So, while my memories are still somewhat fresh and the trip is only one month in the past, I'm going to get started. I'll skip over LAX, the flight to Madrid, the transfer in Madrid, and the short flight to Bordeaux.
We stumbled out of the Bordeaux baggage claim area feeling rather tired and hoping for some useful information about how to get to the center of town. It was Sunday, so our hopes were dashed. The information desk was unstaffed, and there was no helpful information to be found. Therefore, Mr. Snarky had no choice but to go with my original plan, which was to go get a taxi to take us to our hotel.
My really quite bad French was good enough to communicate where we wanted to go, so we climbed in and headed to our hotel. The taxi driver and I tried to communicate a bit more, but we didn't manage to establish anything more meaningful than that we should have three days of nice weather in Bordeaux (he was right) and that we'd both been to Chicago and it is a very nice city.
Our driver left us at the corner of the street, and after just a little bit of time wandering around Bordeaux, we completely understood why- and were also very, very glad that we had decided not to get a rental car at the airport, but to wait and pick one up at the train station on the day we were leaving town. The center of Bordeaux is a veritable maze of one way streets.
But that first day, we didn't really understand. We didn't much mind, either- the driver carefully pointed to the hotel and we set off pulling our bags behind us.
I enjoyed many things in Bordeaux, but our hotel may have been my favorite thing. We stayed at La Maison du Lierre. I found it by picking the area I thought we should stay in, and having Google Maps show all the hotels. It was a great find- comfortable, quiet, friendly, with a delicious breakfast and stylish but not overbearing decor. The owners were delightful, even when we were confused about how the ordering of breakfast needed to be done, and then overslept by several hours on our last day and missed the breakfast- and the check out time.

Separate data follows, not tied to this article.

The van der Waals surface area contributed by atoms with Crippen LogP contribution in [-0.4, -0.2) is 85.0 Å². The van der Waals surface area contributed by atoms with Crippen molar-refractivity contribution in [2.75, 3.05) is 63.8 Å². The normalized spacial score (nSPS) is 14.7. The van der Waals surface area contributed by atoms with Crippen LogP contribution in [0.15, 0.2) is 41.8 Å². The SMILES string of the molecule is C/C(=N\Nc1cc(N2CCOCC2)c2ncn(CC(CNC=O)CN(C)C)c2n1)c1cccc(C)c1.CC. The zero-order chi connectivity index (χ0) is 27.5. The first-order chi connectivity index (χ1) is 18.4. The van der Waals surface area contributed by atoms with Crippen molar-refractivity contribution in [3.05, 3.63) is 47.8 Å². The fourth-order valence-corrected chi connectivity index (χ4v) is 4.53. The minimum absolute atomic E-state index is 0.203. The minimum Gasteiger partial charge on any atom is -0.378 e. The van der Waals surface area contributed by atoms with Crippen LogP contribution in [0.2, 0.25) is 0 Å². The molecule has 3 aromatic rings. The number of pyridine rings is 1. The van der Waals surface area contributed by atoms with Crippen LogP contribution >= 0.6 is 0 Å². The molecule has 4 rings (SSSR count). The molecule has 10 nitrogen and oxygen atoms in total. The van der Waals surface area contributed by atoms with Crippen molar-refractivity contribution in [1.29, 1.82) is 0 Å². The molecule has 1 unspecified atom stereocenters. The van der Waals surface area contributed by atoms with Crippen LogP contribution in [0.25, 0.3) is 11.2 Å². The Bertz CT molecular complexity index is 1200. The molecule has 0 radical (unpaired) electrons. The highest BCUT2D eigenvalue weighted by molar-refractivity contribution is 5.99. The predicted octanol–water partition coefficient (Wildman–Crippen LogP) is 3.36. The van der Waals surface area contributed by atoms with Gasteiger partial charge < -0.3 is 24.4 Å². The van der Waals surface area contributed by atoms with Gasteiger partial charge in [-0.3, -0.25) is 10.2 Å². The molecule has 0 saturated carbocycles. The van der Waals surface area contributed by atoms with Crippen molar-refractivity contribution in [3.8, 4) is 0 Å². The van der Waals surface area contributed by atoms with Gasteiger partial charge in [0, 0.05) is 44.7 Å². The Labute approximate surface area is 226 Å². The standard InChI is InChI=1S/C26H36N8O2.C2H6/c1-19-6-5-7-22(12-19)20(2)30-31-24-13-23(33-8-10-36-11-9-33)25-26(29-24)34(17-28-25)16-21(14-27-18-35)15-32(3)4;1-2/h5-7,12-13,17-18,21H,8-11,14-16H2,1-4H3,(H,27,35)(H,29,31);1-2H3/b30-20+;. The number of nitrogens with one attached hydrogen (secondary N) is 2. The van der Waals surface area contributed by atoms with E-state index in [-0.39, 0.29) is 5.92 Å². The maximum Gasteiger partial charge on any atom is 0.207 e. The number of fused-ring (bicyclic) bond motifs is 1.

By the time we got settled into our room and showered, it was dinner time. We walked to a pizza place near our hotel, had a decent meal with some fairly good wine (recommended by our waiter), and then strolled back to the hotel and fell asleep.
We got up reasonably early the next day. It was Sunday, so we knew we wouldn't be able to do a lot of serious touristing, but we were able to see some cool things and enjoy the day.
We started by walking down to the river.
|The River Garonne, from the beginning of the Quai des Chartrons, looking |
back toward the center of town
We were headed to the Quai des Chartrons, which our guidebook said had been done up with shops and restaurants, and which my research had also told me housed a Sunday market.
Strolling through the market was a wonderful way to start the day, even if I didn't have the confidence in my French to try to buy any of the food on display.
|Bread at the Sunday market|